Dawn Beutner is the author of Saints: Becoming an Image of Christ Every Day of the Year from Ignatius Press and blogs at dawnbeutner.com.

15 Comments

  1. “The saints would tell us to obey legitimate authority, speak respectfully to those who oppose us, and be humble enough to accept correction.”

    1. What do the saints have to say about responding to illegitimate authority, or determining whether an authority is illegitimate?
    2. Christians should speak respectfully to one another; to true enemies a different mode of speech may be required, and “respect” may actually be injustice. If I call an abortionist a murderer, am I being respectful?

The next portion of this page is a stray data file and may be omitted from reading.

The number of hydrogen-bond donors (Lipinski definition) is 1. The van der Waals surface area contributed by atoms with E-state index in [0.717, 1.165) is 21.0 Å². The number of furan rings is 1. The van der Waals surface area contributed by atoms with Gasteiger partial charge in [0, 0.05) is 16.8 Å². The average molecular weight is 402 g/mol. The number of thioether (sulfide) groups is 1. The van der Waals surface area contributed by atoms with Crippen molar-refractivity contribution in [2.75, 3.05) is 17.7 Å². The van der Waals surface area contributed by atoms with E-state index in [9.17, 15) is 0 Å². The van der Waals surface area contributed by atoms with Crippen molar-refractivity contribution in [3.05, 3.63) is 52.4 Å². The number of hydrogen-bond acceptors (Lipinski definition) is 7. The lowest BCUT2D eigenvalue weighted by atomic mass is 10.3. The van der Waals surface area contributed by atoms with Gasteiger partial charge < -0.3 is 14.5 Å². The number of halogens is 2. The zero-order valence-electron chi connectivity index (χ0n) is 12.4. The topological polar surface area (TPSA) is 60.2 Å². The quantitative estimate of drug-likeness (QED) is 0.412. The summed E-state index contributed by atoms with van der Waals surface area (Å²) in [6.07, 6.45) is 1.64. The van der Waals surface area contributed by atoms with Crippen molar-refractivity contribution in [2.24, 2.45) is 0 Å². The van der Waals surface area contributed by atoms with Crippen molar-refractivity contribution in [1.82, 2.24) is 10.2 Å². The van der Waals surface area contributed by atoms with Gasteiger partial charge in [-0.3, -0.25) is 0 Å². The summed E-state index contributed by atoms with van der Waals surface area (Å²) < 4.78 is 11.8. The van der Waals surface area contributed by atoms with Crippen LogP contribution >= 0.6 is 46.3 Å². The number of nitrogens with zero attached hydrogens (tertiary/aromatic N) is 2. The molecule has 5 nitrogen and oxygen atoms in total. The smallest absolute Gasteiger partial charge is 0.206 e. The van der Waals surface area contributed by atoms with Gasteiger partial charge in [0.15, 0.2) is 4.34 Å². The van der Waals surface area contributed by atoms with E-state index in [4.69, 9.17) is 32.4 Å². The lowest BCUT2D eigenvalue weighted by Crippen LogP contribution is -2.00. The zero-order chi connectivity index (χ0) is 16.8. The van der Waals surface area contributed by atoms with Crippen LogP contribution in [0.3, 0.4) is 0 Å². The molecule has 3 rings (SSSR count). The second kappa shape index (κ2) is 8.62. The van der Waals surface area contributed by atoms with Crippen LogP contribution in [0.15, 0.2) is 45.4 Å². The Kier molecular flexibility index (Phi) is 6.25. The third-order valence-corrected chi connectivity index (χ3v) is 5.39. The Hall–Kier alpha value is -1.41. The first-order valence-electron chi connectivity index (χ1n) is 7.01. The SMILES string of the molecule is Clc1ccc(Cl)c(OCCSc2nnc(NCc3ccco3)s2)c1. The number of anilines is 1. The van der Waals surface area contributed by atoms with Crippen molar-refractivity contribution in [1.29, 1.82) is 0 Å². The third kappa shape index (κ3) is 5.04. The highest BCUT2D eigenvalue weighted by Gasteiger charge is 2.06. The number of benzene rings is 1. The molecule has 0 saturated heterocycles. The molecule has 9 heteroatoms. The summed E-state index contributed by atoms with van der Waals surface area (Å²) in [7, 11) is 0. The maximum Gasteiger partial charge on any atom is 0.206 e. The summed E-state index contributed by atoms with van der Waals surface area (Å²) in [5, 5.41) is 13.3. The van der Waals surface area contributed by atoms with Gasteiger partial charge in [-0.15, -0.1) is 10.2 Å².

3. Someone must have credibility through his Christian witness before he can be accepted as a corrector; credentials or office are not enough, especially if the one holding that office is held to be suspect with respect to his personal character or orthodoxy. This is basic psychology, and basic Natural Law.

  2. Thank you for this piece, Ms. Beutner. I have always been curious about this charismatic but problematic friar.

  3. Alexander VI has some competition presently. Ultimately theological abuse [which encompasses indifference] precedes immorality. It is intellectually dishonest to characterize the virtue of humility with a “bent neck.” Humility is always conformed to the truth and hopefully is accompanied by fortitude. Should Savonarola’s fault be characterized as pride or simple but fatal imprudence?
    Let us pray for the ultimate canonization of the Servant of God when, sometime in the future, by the grace of God, there is once again a moment in our history which can appreciate a priest with a spine.